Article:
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Microsoft To Shed 7,800 Jobs, Write Down $7.6B from Nokia Deal

Redmond is cleaning house. Microsoft just announced plans to restructure its phone hardware business to better focus and align resources. Part of that alignment translates to layoffs. Microsoft will cut up to 7,800 positions, primarily in the phone business.

The result: an impairment charge of about $7.6 billion related to assets connected to its Nokia Devices and Services business acquisition. That’s on top of a restructuring charge of between $750 million and $850 million.

“We are moving from a strategy to grow a standalone phone business to a strategy to grow and create a vibrant Windows ecosystem including our first-party device family,” Microsoft CEO Satya Nadella (pictured) said in a letter to Microsoft employees outlining the plan. “In the near-term, we’ll run a more effective and focused phone portfolio while retaining capability for long-term reinvention in mobility.”

An Expensive Mistake?

After acquiring Nokia’s handset business for $7.5 billion in 2014, Microsoft almost immediately moved to rebrand the Nokia product line. Microsoft closed on the buy of Nokia’s Smart Devices business unit, including the Lumia brand and products, in April then changed the name from Nokia Lumia to Microsoft Lumia in October.

A reorganization after a merger is not unusual. But is this mass reorganization a sign the merger failed? We asked Jeff Kagan, an independent technology analyst, for his thoughts on the reorg.

“When Microsoft initially made the move to acquire Nokia, the reasoning made sense, but the chances for success were weak at best,” said Kagan. “Microsoft needed to update its operating system and get into mobile.”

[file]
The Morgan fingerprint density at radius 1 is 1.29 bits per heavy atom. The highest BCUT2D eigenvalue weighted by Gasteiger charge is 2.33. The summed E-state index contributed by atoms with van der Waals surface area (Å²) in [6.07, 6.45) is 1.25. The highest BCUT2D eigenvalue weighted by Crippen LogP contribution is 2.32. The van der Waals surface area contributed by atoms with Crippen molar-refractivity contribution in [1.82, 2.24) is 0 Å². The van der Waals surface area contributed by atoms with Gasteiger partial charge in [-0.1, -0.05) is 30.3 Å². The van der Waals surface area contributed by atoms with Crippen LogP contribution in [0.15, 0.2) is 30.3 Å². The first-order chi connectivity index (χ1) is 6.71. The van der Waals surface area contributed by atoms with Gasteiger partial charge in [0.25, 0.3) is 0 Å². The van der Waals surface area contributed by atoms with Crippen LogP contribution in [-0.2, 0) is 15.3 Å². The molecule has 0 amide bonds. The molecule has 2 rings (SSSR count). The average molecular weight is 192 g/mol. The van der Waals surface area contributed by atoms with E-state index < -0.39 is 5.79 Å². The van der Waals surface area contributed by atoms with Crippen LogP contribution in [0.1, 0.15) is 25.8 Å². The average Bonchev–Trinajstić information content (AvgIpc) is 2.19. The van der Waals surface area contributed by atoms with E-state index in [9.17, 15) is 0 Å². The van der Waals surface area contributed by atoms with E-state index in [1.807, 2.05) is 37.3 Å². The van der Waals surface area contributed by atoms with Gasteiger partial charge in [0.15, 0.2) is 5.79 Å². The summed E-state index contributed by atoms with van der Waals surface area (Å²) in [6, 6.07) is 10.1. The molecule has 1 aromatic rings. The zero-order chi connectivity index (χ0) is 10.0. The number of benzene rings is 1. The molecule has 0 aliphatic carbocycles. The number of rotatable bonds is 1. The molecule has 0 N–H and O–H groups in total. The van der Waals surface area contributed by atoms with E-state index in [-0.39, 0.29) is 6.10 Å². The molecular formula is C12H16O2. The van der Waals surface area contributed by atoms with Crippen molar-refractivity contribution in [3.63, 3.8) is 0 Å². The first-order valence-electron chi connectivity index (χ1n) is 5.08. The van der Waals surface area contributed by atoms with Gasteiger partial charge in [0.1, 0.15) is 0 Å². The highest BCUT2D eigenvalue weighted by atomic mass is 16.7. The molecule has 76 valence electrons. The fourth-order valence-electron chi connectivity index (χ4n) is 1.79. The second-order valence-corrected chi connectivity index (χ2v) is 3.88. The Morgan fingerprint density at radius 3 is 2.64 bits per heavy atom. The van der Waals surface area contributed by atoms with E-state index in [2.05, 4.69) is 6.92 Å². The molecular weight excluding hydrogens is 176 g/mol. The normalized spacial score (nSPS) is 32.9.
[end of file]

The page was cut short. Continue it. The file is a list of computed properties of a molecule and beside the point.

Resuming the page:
Nokia was a leader in plain old wireless handsets until the Apple iPhone and Google Android phones hit the market, then the company essentially crashed and burned, he said. Now this.

“Moving into wireless successfully is proving to be quite difficult except for the industry leaders like Apple and Google on the handset side and AT&T Mobility, Verizon Wireless, Sprint and T-Mobile on the network side,” Kagan said. “This was a very expensive mistake both in terms of cash and time for Microsoft.”

Where Does Microsoft Go From Here?

Nadella does not seem to be squeamish about reorganizations. Just last month, he announced an “alignment of engineering teams to strategy,” that led to a significant shakeup in its leadership ranks.

That reorganization aimed to drive engineering alignment against the company’s core ambitions: reinventing productivity and business processes; building the intelligent cloud platform; and creating more personal computing.

On top of that, Redmond is also working to transfer its imagery acquisition operations to Uber and shift its display advertising business to AOL so the company can invest more in search as its core advertising technology and service.

But the question remains, where does Microsoft’s phone business go from here?

“Windows 10 may be Microsoft’s first real chance at growth in many years,” Kagan said. “It will also work with mobile and [I] will be very interested to see if they can pull all the pieces together going forward. Stay tuned. As for this Nokia deal, I believe it was a big waste of time and money for Microsoft.”

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